The majority of the island’s residents live in stilt houses made of bamboo that are 6-8 feet above ground. Families own boats or rafts made of banana trunks, which they use during floods to buy groceries or go to hospital.Pegu said that all members of her family are exposed to the flood water and mud. “I have to get firewood from one room to the kitchen, or look after the cattle, or fetch water from the hand pump in the courtyard, or relieve myself as we don’t have toilets here,” she said. “I go to my neighbours by boat in case of an emergency to get groceries or to help them. There is no way that we can avoid getting infected.”
Pegu’s nearest primary or community health centre is 8 kilometres away in Garmur, in the centre of Majuli. Though a road was built recently, it gets flooded or muddy and villagers find it difficult to travel there.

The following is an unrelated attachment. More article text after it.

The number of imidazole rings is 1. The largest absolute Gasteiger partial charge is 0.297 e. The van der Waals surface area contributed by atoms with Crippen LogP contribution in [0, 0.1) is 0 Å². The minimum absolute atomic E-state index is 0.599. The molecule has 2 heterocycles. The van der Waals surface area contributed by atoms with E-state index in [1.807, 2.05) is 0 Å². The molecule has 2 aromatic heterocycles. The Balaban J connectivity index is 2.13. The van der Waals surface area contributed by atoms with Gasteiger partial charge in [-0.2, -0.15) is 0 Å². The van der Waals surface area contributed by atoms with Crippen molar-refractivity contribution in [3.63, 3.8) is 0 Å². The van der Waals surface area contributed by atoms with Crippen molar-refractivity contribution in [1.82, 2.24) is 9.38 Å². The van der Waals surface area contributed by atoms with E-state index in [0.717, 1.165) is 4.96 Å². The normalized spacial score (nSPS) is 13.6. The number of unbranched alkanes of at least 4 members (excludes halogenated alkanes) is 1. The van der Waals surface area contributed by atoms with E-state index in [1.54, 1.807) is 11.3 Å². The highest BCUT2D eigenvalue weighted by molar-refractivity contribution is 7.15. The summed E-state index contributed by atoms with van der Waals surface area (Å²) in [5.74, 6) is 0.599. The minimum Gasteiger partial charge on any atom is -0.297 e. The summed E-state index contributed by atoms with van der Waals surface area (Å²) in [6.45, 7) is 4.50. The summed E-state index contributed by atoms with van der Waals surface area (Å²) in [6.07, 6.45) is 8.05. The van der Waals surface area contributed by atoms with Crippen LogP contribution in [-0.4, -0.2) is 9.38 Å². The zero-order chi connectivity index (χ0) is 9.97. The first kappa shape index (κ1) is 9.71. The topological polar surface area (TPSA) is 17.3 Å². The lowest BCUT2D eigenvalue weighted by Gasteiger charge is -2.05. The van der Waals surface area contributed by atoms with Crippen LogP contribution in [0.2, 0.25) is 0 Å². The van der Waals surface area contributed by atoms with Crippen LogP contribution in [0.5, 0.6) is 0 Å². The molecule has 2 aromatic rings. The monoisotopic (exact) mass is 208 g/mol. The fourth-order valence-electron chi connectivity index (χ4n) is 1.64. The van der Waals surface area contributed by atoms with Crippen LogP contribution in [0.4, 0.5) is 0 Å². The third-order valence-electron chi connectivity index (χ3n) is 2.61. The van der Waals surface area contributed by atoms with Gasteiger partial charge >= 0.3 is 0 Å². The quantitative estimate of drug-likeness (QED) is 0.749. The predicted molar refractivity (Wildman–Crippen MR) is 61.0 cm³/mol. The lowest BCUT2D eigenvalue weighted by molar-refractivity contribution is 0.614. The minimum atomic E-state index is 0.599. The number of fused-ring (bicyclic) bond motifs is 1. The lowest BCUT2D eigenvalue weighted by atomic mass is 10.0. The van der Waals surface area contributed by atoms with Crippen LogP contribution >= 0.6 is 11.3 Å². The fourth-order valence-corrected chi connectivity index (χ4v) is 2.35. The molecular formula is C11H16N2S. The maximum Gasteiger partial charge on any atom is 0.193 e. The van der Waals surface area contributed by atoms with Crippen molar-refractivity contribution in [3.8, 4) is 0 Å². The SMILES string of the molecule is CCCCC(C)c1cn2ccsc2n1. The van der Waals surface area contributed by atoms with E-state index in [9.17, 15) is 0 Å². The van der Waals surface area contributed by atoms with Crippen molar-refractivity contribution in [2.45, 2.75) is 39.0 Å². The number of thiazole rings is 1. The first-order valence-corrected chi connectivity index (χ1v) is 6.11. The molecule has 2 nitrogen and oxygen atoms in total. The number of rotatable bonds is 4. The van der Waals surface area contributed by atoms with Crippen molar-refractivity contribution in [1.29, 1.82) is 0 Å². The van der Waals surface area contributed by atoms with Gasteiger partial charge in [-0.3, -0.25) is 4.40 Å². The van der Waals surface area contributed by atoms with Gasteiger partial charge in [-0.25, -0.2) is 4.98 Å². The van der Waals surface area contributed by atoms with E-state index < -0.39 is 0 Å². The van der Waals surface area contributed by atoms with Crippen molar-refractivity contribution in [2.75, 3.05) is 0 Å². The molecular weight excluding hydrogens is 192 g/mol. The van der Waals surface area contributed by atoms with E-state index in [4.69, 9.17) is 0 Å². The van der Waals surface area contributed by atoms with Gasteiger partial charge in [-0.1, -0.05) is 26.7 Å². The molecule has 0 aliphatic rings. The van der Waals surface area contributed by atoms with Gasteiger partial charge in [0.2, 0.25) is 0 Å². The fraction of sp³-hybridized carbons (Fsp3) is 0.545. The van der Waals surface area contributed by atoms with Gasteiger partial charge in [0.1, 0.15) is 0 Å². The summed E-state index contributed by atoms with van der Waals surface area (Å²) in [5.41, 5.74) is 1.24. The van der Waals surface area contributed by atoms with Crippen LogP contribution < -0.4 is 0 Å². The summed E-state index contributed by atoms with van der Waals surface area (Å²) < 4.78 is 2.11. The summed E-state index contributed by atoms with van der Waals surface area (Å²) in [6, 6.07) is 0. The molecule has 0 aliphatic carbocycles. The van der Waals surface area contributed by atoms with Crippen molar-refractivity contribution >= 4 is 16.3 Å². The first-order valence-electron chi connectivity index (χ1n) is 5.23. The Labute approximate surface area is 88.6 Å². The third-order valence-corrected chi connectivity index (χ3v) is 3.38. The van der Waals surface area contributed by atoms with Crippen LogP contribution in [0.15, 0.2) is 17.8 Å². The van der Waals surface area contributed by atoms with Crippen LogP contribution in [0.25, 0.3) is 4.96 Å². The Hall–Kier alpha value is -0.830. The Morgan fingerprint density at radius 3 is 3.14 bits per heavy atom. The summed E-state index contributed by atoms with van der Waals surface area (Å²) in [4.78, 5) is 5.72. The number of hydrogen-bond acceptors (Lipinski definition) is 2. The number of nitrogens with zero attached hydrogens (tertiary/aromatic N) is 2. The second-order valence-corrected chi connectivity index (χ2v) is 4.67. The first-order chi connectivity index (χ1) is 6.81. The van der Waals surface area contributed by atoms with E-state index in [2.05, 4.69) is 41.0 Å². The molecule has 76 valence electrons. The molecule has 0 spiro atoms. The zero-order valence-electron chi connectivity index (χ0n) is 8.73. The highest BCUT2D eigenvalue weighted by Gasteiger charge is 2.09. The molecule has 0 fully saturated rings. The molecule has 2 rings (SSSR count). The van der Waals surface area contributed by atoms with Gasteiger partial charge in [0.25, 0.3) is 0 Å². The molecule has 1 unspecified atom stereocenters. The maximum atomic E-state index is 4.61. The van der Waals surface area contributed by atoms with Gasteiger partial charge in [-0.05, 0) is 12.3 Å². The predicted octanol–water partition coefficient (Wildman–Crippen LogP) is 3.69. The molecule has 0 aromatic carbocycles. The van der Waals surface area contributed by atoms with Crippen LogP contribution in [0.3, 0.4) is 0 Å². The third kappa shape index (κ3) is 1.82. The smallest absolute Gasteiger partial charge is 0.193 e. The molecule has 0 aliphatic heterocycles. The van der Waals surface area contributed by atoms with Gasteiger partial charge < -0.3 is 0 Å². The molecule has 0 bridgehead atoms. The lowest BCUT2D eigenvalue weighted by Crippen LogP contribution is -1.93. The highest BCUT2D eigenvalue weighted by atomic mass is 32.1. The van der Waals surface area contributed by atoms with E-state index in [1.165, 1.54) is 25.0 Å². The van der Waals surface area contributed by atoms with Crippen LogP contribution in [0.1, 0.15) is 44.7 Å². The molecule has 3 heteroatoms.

Majuli’s inhabitants had anticipated that the heavy winds of Cyclone Amphan, which hit the states of Odisha and West Bengal on May 20, would affect them.
“Luckily for the residents of Majuli, the cyclone did not hit the island. There were light winds on the day the cyclone hit West Bengal and light but consistent rain for the next six day,” said Jadav Payeng, an environmental activist known as the ‘forest man of India’ because he planted over 550 hectares of trees in Assam. “It has not caused damage to lives or infrastructure. The cyclone was a reminder of the importance of improving the currently poor healthcare facilities.”
Monjit Risong, who runs a holiday resort in Majuli, said, “Rain for six days until May 27 caused a rise in the water level of the Brahmaputra and we were expecting floods. However, the rain did not cause inconvenience.”
Now they worry about the monsoon, which will definitely cause them problems.
Flood water causes skin infections